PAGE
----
The truth is that commercial photography takes hours to do. After just a few minutes, that hot cup of coffee will stop producing smoke.

Steam trailing from a cup of coffee

If you’re all about authenticity, you can always reheat the coffee when photographing smoke.

But if you’re wiser, you can use an incense stick, instead. Why? Because they create thin trails of smoke that resemble the steam coming out of your cup of joe.

To use an incense stick for smoke photography, all you have to do is light one and place it behind the drink.

Incense stick behind an empty espresso cup.
Incense stick behind an empty espresso cup.

Feel free to cut the wooden handle, so the tip of the incense stick isn’t visible in your frame.

You can also use silly-putty to prop up the sticks safely above the surface. That way, you can make sure you don’t accidentally cause a fire.

5. Adjust Your Shutter Speed to Alter the Smoke

You can use any shutter speed setting when doing smoke photography. But the value you select determines its appearance.

If you use fast shutter speed, you’ll end up with crisp trails. Any setting from 1/30th to 1/8000 helps you retain the detail of the smoke.

Smoke trailing from an incense stick

But as you go slower than 1/30th, you’ll start to notice the details disappear.

When you keep the shutter open for a few seconds, you’ll end up with wispy effects no matter what type of object you’re photographing.

Smoke trailing from an incense stick

In typical situations, losing the details when photographing smoke is not ideal. But if you want to create dreamy pictures, then keeping your shutter open for longer will do the trick.

Slow shutter speed also tends to increase the volume of the smoke. Why? Because it records every movement while the shutter stays open and blurs it.

So if your trail looks too thin, then blow on it while the shutter is open. That way, it spreads and ends up looking wider in your photo.

6. Use a Spoon to Create Patterns

The best smoke photography involves beautiful patterns that capture attention.

But the truth is that most of the time, you will encounter thin smoke that goes straight up. So what do you do when this happens to you? The simplest solution is to use a spoon.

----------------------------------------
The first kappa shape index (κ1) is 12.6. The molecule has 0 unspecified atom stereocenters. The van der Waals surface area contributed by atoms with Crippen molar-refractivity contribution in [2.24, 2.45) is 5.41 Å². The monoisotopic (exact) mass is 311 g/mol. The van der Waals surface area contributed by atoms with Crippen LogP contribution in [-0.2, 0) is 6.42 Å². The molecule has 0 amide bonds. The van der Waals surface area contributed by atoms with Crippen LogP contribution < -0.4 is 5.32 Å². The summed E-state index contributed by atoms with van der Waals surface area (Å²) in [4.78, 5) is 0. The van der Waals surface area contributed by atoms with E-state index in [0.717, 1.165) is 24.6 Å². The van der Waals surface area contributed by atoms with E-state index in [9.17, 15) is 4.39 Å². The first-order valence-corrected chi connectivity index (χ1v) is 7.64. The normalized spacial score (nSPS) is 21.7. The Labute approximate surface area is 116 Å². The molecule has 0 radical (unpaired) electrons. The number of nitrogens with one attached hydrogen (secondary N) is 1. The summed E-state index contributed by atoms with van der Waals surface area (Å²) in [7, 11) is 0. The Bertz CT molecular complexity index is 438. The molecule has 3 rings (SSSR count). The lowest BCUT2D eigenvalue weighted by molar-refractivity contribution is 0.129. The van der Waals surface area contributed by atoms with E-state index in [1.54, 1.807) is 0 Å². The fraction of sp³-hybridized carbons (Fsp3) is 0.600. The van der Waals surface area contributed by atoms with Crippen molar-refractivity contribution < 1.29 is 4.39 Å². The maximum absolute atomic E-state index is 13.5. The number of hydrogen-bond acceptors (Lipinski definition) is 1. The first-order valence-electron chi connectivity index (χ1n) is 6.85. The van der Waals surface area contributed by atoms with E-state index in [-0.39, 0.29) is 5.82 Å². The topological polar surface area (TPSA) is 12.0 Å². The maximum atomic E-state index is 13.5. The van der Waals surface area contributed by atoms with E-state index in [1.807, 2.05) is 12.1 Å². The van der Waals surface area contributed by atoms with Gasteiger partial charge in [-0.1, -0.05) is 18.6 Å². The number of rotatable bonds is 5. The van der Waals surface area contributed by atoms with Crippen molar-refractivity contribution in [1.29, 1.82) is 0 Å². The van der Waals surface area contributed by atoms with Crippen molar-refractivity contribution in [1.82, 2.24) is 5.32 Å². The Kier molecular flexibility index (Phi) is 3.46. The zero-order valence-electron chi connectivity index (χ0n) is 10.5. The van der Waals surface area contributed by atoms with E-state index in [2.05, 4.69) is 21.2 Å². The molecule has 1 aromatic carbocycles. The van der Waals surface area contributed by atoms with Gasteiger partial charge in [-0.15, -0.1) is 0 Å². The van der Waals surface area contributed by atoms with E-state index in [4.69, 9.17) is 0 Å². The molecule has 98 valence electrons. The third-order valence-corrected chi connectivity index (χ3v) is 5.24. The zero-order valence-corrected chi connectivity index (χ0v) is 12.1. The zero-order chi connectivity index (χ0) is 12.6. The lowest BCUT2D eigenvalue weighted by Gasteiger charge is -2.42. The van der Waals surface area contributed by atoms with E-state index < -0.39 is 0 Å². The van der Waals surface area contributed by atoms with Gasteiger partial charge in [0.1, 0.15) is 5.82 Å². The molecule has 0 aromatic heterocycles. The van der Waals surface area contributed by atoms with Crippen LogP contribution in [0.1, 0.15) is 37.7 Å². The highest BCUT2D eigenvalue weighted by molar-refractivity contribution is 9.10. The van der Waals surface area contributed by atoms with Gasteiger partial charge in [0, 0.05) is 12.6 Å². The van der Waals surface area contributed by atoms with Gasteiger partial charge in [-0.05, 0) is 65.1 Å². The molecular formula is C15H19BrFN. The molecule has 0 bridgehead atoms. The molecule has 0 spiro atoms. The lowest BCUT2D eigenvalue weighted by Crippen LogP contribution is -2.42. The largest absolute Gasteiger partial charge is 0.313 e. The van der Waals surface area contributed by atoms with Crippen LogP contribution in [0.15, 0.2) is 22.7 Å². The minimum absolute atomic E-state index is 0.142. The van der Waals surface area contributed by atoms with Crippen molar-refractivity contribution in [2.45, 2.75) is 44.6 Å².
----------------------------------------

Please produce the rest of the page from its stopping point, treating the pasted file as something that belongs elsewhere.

All you have to do is place the spoon on top of the smoke. Doing so disrupts the straight column and creates patterns. Feel free to experiment with how you do it.

Smoke trailing from an incense stick

You can remove the spoon every few seconds to create a regular sequence. But you can also keep it on top to create turbulent mushroom clouds.

Of course, you’re free to use other objects too. We just chose a spoon because it doesn’t burn, and it’s readily available.

7. Soak Tea Bags in Water to Create Wispy Smoke

When it comes to doing food photography, incense sticks will not be enough to create realistic smoke. We don’t recommend you use them at all for hot foods. Why? Because the smoke they produce is too thin and fragile.

Hot food usually creates voluminous smoke, especially when it just came straight from the stove or oven. To create a similar effect, you can soak tea bags in hot water.

A bowl of mac and cheese.

Since the teabag retains water, it will keep smoking for several minutes. Once it stops producing smoke, you can always place it hot water once more and start the process over again.

Teabags behind a bowl of mac and cheese.
Teabags behind a bowl of mac and cheese.

Placing tea bags in hot every few minutes may seem tedious. But it’s a whole lot better than putting the food back in the oven and wait for a longer time.

Plus, tea bags are so small that you can place them just about anywhere. You can pour a whole bunch of them into a soufflé cup and set them behind a plate of food.

You can also place them between foods on your plate and not worry about them showing in your frame because they’re so small.

8. Light Smoke Bombs to Add Color to Your Photos

Smoke photography isn’t just about foods, drinks, and candles.